with the controls, that was obvious. He was flying an aircraft that was


in serious engineering problems. It was obvious we were going to die. I


just felt for the pilot as he was coming in. Try and save it, try and


save it and then the banger came and it was all over. Very brave of


him. When I heard he was 20, just five years older than me, it


On impact, the aircraft flipped onto its back. The fuel tanks


exploded. The seven crew on board stood no chance and the they did


the two civilians sleeping in their beds.


One of those was Dorothy Bennett. At the time, her daughter Margaret


was down the corridor of preparing to go to bed. There was a bump and


then the curtains were on fire and I started to run towards the


bedroom. The next thing I knew, I was coming round and I was holding


on to the door. I could not have been out for very long. There was a


second explosion. Or the aircraft's fuel tanks had ignited. The room my


mother was in, the ceiling came down. There was nothing there. As I


said at the time, if that was going to happen, it was good to go at


once. You would never survive a fire like that. It was extremely


powerful. It must have been a complete seen off the devastation.


There is no other way of describing it. Hell incarnate as it were, come


to that part of the world. This tragedy could not have come at a


worse time as all along the south coast, preparations were being made


for D-Day. Accidents like this on home ground just could not happen.


This was big news and a public relations disaster for the MoD. It


seems the default position was to blame the pilot. I think, it is


innocent until proven guilty. If they did not have the evidence, how


could they say, it was pilot error? In the official documents, the MoD


did blame pilot Dennis Evans and ignored any possibility of a engine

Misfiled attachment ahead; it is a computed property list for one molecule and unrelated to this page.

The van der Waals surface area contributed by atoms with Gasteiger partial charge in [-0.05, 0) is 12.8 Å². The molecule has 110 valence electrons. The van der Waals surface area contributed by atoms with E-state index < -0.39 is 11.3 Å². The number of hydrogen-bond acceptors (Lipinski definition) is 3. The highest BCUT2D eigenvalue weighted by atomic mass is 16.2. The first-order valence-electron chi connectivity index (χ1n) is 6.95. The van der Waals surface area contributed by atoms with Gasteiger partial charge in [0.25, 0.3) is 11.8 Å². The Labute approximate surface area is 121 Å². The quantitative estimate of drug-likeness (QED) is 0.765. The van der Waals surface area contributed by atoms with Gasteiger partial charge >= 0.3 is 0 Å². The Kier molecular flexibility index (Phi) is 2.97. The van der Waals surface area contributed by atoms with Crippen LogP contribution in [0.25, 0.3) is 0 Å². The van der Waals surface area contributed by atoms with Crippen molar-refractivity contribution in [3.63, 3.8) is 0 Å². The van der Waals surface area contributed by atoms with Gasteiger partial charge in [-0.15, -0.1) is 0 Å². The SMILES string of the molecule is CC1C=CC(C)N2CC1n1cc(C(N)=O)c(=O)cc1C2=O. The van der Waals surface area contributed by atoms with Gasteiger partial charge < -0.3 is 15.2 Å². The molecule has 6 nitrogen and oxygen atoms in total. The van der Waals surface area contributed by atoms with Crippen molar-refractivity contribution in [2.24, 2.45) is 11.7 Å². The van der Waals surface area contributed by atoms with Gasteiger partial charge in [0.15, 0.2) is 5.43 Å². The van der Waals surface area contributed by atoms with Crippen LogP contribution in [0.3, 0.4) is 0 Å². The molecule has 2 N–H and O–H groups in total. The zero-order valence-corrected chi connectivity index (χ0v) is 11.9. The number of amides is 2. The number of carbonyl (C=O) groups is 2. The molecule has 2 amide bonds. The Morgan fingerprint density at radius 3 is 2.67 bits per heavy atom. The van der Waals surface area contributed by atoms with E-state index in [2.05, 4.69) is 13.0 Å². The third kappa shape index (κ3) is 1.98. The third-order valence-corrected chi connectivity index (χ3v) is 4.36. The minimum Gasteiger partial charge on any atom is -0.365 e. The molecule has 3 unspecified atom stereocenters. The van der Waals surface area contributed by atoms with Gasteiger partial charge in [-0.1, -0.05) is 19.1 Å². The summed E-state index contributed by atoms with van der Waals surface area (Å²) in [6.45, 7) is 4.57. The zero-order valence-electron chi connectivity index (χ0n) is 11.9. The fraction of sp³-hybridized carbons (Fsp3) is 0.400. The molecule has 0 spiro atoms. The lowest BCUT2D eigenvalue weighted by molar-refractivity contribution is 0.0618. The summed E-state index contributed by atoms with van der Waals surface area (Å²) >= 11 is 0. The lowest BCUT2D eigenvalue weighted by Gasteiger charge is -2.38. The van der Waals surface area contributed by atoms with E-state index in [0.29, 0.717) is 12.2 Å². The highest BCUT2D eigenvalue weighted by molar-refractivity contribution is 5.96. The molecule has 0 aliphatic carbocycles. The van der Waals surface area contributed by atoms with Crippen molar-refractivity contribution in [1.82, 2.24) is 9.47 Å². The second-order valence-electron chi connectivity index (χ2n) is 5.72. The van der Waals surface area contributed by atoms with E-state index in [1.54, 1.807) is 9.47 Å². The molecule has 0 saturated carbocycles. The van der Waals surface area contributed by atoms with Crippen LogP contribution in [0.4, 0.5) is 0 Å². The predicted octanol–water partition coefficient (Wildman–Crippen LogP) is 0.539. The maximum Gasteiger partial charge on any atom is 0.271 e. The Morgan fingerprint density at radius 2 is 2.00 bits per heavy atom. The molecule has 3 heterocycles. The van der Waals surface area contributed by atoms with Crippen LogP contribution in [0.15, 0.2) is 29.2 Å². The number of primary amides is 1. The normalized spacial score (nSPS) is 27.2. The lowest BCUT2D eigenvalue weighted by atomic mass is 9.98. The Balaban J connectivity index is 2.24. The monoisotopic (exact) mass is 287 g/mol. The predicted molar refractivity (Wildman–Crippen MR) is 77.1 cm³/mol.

failure. Is there any mention of ancient


fire in the official report? There was a comment by the police


who said he saw the aircraft a light in the sky before it crashed.


At the MoD also chose to ignore her a catalogue of mechanical errors


that came to light at the inquest into Margaret Bennett's mother.


were told it had had trouble and they had mended it and said it was


all right to fly. There was a question about whether the RAF


agreed that it was all right to fly. There was a feeling it should not


have grown at all. What have we got here? Your treasured photos. Yes,


my brother. Evelyn Cleverly is part of a growing campaign group to get


the MoD to re-examine the evidence. For handsome chap, is he not? He


really was. Her brother Henry was navigator on board. In the days


leading up to the tragedy, he had doubts about the plane's


airworthiness. A every night, he wrote to his wife, saying the play


was not ready, there was something wrong. -- the plane. There was


doubt about a play that all through that week. One of his doubts could


have been about the Halifax's rudder which was acknowledged to be


a recurring problem and one which the manufacturers were trying to


fix. If the rudder had blocked, there was nothing he could do. The


only way out of that rudder lock on a Halifax was to dive for something


like 4,000 feet to be able to compensate for the lock. He only


had a few hundred feet. There was no chance. Evelyn Cleverly feels


that the pilot should be remembered as a hero who did everything he


could to prevent loss of life. think that poor pilot, he was only